GST, which replaced several indirect taxes including VAT, service tax, octroi, excise and more, is already a year and a half old. It was looked upon as a modified version of the erstwhile VAT but in effect has many improvisations that got rid of several drawbacks in VAT and the tax credit system in place. In this journey of GST till date, businesses and registered taxpayers have learnt a lot of lessons in terms of law, its mandates, amendments in clauses and how it needs to be adopted and implemented.
GST was implemented as a destination-based tax and hence the revenue from GST flows to the states where the goods and services ultimately reach and are traded. This was a major shift from the existing excise levies that taxed goods on the basis of their manufacture. Replacing almost 17 indirect taxes GST is truly a revolutionary move that was implemented and here is the journey till date in brief.
Insights on journey
Till date, 33 GST council meetings have taken place and many more are to follow. All these meetings have given guidance on how the law can be implemented well. So far, more than 900 decisions and nearly 300 notifications have reformed the GST Law to eliminate practical hurdles in these GST council meetings. These meetings have acted like guiding posts in this journey making the implementation a smoother process and coming up with amendments in the law that were beneficial to all. The recent GST council decided new GST threshold limits, annual GSTR 4 filing, free accounting & billing software, etc.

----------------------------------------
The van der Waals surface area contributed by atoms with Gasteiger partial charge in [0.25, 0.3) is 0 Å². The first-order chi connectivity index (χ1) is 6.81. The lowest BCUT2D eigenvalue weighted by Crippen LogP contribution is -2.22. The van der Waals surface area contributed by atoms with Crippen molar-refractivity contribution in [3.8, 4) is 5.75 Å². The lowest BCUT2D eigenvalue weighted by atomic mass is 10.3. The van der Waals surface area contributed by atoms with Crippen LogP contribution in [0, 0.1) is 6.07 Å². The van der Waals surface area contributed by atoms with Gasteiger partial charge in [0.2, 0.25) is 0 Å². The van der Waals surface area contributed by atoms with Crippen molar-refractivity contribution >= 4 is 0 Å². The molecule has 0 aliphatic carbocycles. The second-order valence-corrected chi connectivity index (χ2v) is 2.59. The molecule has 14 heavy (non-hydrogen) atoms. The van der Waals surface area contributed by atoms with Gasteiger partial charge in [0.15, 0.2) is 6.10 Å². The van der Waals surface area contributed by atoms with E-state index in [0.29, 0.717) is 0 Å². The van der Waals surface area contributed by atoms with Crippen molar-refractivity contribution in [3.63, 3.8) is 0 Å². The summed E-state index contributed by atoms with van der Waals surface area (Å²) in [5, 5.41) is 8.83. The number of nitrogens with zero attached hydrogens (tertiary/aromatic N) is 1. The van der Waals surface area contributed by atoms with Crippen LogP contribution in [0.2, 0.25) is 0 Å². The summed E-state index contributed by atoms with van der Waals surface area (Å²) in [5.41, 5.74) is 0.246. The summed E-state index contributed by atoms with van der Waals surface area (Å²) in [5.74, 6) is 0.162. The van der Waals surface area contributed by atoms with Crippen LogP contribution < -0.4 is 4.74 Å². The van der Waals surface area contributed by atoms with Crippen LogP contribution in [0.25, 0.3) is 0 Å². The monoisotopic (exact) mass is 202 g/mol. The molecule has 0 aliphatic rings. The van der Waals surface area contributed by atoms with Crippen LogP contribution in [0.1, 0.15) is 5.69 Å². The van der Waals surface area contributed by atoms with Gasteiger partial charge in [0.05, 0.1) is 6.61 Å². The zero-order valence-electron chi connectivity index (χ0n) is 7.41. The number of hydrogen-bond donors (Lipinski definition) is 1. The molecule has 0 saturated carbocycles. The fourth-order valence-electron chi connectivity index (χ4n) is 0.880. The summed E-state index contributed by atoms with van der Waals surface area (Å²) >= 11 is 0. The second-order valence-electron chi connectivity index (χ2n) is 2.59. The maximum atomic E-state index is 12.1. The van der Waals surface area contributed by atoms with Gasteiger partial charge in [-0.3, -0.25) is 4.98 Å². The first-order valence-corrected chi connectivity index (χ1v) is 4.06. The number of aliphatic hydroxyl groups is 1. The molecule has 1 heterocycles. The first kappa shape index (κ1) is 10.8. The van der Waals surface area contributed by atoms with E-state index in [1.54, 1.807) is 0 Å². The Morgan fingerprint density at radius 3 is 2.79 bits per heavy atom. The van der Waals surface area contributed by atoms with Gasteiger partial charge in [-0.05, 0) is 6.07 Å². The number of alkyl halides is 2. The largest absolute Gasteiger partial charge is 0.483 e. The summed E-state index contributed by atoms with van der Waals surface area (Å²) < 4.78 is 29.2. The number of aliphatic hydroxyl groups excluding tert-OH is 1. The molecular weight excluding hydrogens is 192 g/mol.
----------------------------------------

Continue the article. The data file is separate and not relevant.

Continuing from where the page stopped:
In the recent meeting, the GST Council relaxed the tax exemption limit to Rs 40 lakh from the earlier cap of Rs 20 lakh during its 32nd meeting. The exemption limit for small states has also been increased to Rs 20 lakh from Rs 10 lakh.
Although we are still in an evolving phase with new and simplified procedures making way for smoother GST compliances path, we have a long way to go. The law that was implemented on 1st of July 2017 is now an integral part of business systems and processes.
After this we can talk about date of applicability, how it is divided into SGST, CGST, various tax slabs applicable, turnover limits, registration procedure and more.
Date of applicability
GST has been applicable in India from 1st July 2017. But since then, many amendments have taken place. The insights are furnished below.
Different types of GST taxes
GST was levied by the government under four major types of taxes.
- SGST – State GST that is levied on every intra state supply of goods and services
- CGST – Central GST that is levied on every intra state supply of goods and services
- IGST – Integrated GST that is levied on every inter-state supply of goods and services
- UTGST – Union Territory GST that is levied on all supply of goods and services that take place in Union Territories